Jürgen Habermas’ road to Rome?

Another paper – this time philosophical rather than scientific – that I’ve been sitting on for a while and wondering whether it deserves public comment, has forced its way back into my conscious mind. I refer to 14 pages of particularly turgid German prose by neo-marxian thinker Jürgen Habermas titled “Die Dialektik der Säkularisierung” (The Dialectic of Secularisation).

I sent this essay to my friends John Carter Wood and Anja Müller-Wood in Germany, and they have commented on it at length on their blog Obscene Desserts. There I left a few off-the-top-of-my-head thoughts, and collect these here together with a few added titbits.

Habermas’ article came to my attention via a short blog post by Norman Geras, who based his understanding of the essay on English-language commentaries such as the one by George Conger.

Norm is an atheist, but has of late taken a somewhat conciliatory approach to questions of religion in society. While I disagree with Norm on a few points, I very much value his thoughtfulness and philosophical expertise. I also agree with him that since religion remains an ingrained part of our culture, it will inevitably inform public life. Atheists, myself included, should accept this while continuing to combat the generally malign influence of religious cults on society.

But having not read Habermas’ article in the original German, Norm has failed to fully comprehend how excruciatingly bad it is. I have neither the time nor inclination to give you a detailed critique of Habermas’ views on secularism, and in any case I am not sufficiently competent when it comes to the lingo of structuralist epistemology. I simply urge you, if you can understand German, to read the article for yourselves, and reflect on it in the light of certain facts highlighted within the text, and also the wider context of Habermas’ intellectual journey. See Paolo Flores d’Arcais’ “Elf Thesen zu Habermas” for some background on this.

Habermas erects a massive straw man when he chides secularists who seek to exclude all religious discourse from civil society. Only the most unthinking atheists would attempt to do this; for the majority the primary struggle is to rid society of religious injunctions that violate reason and human rights. By that I mean the rights of non-believers, and also children, who are unable to choose for themselves.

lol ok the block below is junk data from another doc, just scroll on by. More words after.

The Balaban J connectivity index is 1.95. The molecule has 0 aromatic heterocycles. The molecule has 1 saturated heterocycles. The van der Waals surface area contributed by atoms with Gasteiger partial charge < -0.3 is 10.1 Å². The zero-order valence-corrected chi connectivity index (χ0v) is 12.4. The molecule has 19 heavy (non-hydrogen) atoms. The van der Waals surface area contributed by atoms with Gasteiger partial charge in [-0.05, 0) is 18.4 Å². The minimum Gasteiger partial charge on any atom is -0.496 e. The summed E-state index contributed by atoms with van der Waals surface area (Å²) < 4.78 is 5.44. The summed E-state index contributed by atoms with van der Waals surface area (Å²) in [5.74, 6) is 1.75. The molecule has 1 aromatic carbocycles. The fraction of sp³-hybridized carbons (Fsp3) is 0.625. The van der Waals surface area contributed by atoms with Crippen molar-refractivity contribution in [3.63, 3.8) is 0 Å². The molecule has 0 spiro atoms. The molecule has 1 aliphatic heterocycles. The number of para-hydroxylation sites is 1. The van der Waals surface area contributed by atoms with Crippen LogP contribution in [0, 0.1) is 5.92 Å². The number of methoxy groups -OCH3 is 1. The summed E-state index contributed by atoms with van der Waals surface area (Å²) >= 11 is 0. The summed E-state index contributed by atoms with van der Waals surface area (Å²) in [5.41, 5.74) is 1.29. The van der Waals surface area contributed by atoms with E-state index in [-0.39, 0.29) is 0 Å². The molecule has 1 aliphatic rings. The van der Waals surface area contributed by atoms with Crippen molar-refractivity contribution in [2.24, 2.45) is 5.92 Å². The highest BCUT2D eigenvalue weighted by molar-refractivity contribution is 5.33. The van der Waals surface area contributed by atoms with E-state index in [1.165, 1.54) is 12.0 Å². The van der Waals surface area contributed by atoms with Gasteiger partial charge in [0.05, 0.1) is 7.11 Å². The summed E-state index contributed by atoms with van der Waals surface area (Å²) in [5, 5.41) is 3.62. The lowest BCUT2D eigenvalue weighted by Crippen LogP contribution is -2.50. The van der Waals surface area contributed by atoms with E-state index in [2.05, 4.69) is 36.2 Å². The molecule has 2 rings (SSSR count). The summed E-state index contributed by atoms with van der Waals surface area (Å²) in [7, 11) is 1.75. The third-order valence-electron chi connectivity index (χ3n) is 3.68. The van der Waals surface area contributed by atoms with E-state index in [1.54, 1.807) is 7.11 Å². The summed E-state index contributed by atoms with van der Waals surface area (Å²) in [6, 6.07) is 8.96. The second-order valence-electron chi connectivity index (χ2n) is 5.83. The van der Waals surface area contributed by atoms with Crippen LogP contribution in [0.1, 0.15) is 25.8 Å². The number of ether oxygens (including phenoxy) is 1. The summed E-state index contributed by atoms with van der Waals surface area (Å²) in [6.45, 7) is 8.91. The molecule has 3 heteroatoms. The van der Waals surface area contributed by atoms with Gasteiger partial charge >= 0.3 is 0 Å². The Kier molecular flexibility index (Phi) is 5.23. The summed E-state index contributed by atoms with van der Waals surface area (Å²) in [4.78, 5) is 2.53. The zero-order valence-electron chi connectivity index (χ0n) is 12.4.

Habermas’ essay is not short of factual howlers, and the first of these occurs in the opening sentence. Archbishop of Canterbury Rowan Williams may have made a complete dog’s breakfast of his intervention in the sharia and British society debate, but he has not actually called for the inclusion of elements of Muslim law into statutory family law. Here Habermas is over-interpreting the Anglican leader’s words.

The term “Postsäkularen Gesellschaft” is almost Buntingesque in its post-modern silliness. How can one talk of a post-secular society when we have not yet achieved a secular society?

When I talk of Habermas’ intellectual journey, I am referring obliquely to his sympathetic adoption of theological themes, and also his friendship with Josef Ratzinger, the current Bishop of Rome. With Habermas I see a deathbed conversion to Holy Mother Church.

“Wahrheitspotenzial” (truth potential) is an interesting term. In my opinion this could have meaning in the sense that religiously-minded people may be want to consider spiritual issues more than do atheists and agnostics. I stress the “may” there, and “spiritual” I use in its loosest possible sense. But like John Carter Wood I suspect that Habermas the philosopher is saying much more than this, and he is in fact making a strong epistemological point.

I find it difficult to believe that the erstwhile marxist philosopher has an emotional-spiritual bone in his body. Maybe this is what attracts him to Raztinger. This is religion as aesthetics rather than a personal relationship between a man and his god, or man and nature. It is something different from deism, but there is a definite overlap between organised theistic religion and this form of detached enlightenment thinking.

It may seem perverse, but the enlightenment could be said to have saved catholic Christianity. And when free-thinking comes along and threatens to do it in, religion is saved again by structuralist philosophy! It’s a funny old world.